Hamilton launches new sewer overflow notification system


Published November 5, 2019 at 4:49 pm

The City of Hamilton has a new system for keeping residents informed about potential sewer backups.

The City of Hamilton has a new system for keeping residents informed about potential sewer backups.

On Monday (Oct. 4) the Public Works Committee was presented with an enhanced public notification protocol for ‘bypasses’ at the wastewater treatment plant or at combined sewer overflow locations.

The first phase of the enhanced public notification protocol was launched Monday and includes notifications on the City’s website if there is a bypass at the wastewater treatment plant.

Bypasses typically occur in extreme wet weather, when the amount of wastewater entering the system exceeds the capacity of the treatment plant.

The City currently has nine large storage tanks in strategic locations to hold excess water during heavy rainfall.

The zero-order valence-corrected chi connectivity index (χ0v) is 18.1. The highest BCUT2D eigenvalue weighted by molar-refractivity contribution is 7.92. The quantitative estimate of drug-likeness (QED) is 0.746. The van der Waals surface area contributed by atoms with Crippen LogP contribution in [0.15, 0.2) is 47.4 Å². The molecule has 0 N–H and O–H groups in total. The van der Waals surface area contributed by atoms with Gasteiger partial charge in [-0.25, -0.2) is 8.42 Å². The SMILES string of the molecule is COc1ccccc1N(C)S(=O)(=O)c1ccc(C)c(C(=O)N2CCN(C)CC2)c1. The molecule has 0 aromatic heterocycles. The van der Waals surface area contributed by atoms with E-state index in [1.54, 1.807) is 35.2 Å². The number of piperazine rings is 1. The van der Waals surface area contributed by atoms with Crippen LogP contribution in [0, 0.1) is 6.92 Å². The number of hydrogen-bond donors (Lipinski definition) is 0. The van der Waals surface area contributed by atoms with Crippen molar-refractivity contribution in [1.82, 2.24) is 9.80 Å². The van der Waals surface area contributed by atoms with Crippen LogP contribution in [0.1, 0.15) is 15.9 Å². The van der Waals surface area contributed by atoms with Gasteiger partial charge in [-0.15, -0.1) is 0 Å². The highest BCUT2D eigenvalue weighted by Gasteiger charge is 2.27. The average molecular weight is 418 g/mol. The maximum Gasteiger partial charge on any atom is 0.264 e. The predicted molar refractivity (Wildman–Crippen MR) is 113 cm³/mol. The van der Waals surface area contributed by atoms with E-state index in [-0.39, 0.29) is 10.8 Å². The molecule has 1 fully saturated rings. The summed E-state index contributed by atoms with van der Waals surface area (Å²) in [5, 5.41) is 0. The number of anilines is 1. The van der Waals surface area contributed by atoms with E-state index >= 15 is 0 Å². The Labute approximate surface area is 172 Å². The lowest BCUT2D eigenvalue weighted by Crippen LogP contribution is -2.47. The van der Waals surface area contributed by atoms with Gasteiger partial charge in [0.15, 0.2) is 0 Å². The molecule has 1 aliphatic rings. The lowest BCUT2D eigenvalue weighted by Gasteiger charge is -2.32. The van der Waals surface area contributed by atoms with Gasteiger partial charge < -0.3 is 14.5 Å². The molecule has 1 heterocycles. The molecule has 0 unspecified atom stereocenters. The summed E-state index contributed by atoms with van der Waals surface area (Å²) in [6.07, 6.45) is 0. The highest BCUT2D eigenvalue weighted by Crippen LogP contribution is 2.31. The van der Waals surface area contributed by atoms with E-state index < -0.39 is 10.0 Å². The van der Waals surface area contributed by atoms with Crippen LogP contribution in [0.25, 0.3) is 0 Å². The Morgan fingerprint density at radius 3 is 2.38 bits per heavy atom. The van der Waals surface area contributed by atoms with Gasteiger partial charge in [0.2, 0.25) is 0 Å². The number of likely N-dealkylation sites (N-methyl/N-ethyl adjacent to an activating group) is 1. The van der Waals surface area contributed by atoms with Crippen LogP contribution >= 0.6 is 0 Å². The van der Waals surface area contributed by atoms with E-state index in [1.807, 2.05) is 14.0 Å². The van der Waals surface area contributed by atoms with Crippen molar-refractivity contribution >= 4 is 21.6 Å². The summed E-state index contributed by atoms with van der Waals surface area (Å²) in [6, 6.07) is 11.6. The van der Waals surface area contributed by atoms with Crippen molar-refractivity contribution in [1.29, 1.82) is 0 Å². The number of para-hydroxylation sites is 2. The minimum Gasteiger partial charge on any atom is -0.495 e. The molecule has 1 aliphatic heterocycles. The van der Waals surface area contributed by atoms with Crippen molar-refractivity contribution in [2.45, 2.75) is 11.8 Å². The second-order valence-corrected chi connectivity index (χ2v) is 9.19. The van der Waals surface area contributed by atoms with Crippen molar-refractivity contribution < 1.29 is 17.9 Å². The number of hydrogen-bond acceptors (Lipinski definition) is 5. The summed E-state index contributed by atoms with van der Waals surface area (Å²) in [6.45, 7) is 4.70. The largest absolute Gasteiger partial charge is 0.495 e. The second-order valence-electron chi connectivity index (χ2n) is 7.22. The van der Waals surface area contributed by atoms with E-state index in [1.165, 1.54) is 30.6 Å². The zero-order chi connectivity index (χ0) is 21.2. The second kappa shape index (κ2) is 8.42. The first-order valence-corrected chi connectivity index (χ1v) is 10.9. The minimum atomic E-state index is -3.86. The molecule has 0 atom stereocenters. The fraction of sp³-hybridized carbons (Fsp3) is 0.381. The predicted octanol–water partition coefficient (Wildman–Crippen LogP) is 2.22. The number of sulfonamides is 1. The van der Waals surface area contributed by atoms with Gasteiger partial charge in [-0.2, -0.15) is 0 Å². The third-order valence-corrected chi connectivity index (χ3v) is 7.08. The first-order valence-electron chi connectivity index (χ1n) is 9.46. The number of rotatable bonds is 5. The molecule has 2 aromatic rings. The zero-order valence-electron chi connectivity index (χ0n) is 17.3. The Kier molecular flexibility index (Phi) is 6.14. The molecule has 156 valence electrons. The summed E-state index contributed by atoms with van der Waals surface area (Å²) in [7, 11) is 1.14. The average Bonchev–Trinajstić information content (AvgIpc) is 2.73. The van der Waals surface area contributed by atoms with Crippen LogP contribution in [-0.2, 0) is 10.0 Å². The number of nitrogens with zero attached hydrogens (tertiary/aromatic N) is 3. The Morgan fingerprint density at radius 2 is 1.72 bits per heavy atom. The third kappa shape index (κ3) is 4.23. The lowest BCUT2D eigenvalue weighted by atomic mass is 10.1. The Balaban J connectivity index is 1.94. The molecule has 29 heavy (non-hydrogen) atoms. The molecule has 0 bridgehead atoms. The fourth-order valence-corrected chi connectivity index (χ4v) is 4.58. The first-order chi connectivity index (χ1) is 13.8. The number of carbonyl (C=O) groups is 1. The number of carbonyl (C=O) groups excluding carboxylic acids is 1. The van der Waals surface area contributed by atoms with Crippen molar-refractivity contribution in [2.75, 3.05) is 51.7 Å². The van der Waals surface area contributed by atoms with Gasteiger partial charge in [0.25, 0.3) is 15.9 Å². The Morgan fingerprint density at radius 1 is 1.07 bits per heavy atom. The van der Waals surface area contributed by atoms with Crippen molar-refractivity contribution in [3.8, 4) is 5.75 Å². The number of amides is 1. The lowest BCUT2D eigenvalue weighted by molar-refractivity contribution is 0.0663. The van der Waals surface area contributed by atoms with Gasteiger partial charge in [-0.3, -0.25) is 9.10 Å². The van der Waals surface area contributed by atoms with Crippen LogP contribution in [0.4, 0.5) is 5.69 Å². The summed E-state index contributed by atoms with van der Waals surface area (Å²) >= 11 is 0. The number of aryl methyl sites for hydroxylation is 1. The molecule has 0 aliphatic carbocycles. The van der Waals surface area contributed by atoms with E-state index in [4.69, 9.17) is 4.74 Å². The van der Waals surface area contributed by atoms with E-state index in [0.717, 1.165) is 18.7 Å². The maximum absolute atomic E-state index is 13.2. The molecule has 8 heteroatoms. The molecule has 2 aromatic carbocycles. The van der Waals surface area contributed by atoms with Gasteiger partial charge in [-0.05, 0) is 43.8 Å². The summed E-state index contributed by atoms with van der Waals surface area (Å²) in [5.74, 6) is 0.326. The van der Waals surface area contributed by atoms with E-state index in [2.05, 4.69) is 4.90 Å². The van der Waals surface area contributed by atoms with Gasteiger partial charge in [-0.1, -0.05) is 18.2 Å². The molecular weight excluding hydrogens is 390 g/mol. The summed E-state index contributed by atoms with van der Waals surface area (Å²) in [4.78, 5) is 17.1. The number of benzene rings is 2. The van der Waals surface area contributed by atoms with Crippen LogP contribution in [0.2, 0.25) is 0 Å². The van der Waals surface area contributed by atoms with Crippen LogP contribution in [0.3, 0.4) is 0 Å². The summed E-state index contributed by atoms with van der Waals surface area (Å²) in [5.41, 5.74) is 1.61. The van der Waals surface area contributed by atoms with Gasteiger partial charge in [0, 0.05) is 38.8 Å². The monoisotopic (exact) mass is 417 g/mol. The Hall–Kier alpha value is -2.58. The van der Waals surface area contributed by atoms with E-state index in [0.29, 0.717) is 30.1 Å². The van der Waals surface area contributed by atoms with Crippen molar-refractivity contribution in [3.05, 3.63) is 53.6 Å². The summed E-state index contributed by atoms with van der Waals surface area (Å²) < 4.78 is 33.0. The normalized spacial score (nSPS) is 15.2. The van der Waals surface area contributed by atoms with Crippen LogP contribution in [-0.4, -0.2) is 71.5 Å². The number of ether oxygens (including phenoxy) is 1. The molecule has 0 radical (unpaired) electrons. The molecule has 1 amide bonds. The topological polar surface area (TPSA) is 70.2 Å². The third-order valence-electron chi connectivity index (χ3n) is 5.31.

These combined sewer overflow tanks hold more than 314,000 cubic metres of diluted wastewater.

During extreme wet weather events, the combined sewer overflow tanks will fill and store the excess water. If the tanks reach their full capacity, they will overflow into Hamilton Harbour.

In 2018, there were 17 reported bypasses at the Woodward Wastewater Treatment plant resulting in a bypass volume of 1868 ml of water overflowing into the harbour. This plant is currently in the midst of a massive $340 million upgrade.

These measures, the city of Hamilton says on their website, are designed to help prevent homes and business from experiencing sewer backups.

The second part of the enhanced public notification process will launch in spring 2020 and will include automated notifications for bypasses at the treatment plant, and overflows at the City’s combined sewer overflow outfall locations.

Similarly, these overflow locations are active when the amount of combined wastewater exceeds the sewer capacity. Phase two will also include historical records of previous bypasses and overflows where the information is available.

In addition to the enhanced public notification protocol, City staff also launched an educational video to help explain how combined sewer systems work.

Combined sewer systems are common in older cities like Hamilton. Constructing combined sewers was the accepted building practice for over 100 years, with most older major cities like Toronto, Ottawa, Kingston, Niagara Falls, St. Catharines and Windsor having large combined sewer systems.

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